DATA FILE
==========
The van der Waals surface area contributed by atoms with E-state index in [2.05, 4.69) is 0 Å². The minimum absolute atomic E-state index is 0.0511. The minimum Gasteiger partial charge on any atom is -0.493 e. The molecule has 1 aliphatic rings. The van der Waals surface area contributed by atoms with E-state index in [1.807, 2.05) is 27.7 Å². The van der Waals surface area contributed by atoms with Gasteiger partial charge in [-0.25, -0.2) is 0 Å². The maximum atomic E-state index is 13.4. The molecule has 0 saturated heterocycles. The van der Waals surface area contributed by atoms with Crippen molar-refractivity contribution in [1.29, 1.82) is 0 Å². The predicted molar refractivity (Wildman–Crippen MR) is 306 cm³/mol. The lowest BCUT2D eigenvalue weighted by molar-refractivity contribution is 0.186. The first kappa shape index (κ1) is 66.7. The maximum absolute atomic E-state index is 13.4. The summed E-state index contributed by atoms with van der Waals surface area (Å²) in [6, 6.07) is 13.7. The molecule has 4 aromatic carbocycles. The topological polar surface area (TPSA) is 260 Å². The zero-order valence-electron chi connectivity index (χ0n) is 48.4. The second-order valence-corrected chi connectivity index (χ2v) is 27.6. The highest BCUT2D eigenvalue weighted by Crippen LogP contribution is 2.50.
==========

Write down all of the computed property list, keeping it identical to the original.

The van der Waals surface area contributed by atoms with E-state index in [2.05, 4.69) is 0 Å². The minimum absolute atomic E-state index is 0.0511. The minimum Gasteiger partial charge on any atom is -0.493 e. The molecule has 1 aliphatic rings. The van der Waals surface area contributed by atoms with E-state index in [1.807, 2.05) is 27.7 Å². The van der Waals surface area contributed by atoms with Gasteiger partial charge in [-0.25, -0.2) is 0 Å². The maximum atomic E-state index is 13.4. The molecule has 0 saturated heterocycles. The van der Waals surface area contributed by atoms with Crippen molar-refractivity contribution in [1.29, 1.82) is 0 Å². The predicted molar refractivity (Wildman–Crippen MR) is 306 cm³/mol. The lowest BCUT2D eigenvalue weighted by molar-refractivity contribution is 0.186. The first kappa shape index (κ1) is 66.7. The maximum absolute atomic E-state index is 13.4. The summed E-state index contributed by atoms with van der Waals surface area (Å²) in [6, 6.07) is 13.7. The molecule has 4 aromatic carbocycles. The topological polar surface area (TPSA) is 260 Å². The zero-order valence-electron chi connectivity index (χ0n) is 48.4. The second-order valence-corrected chi connectivity index (χ2v) is 27.6. The highest BCUT2D eigenvalue weighted by Crippen LogP contribution is 2.50.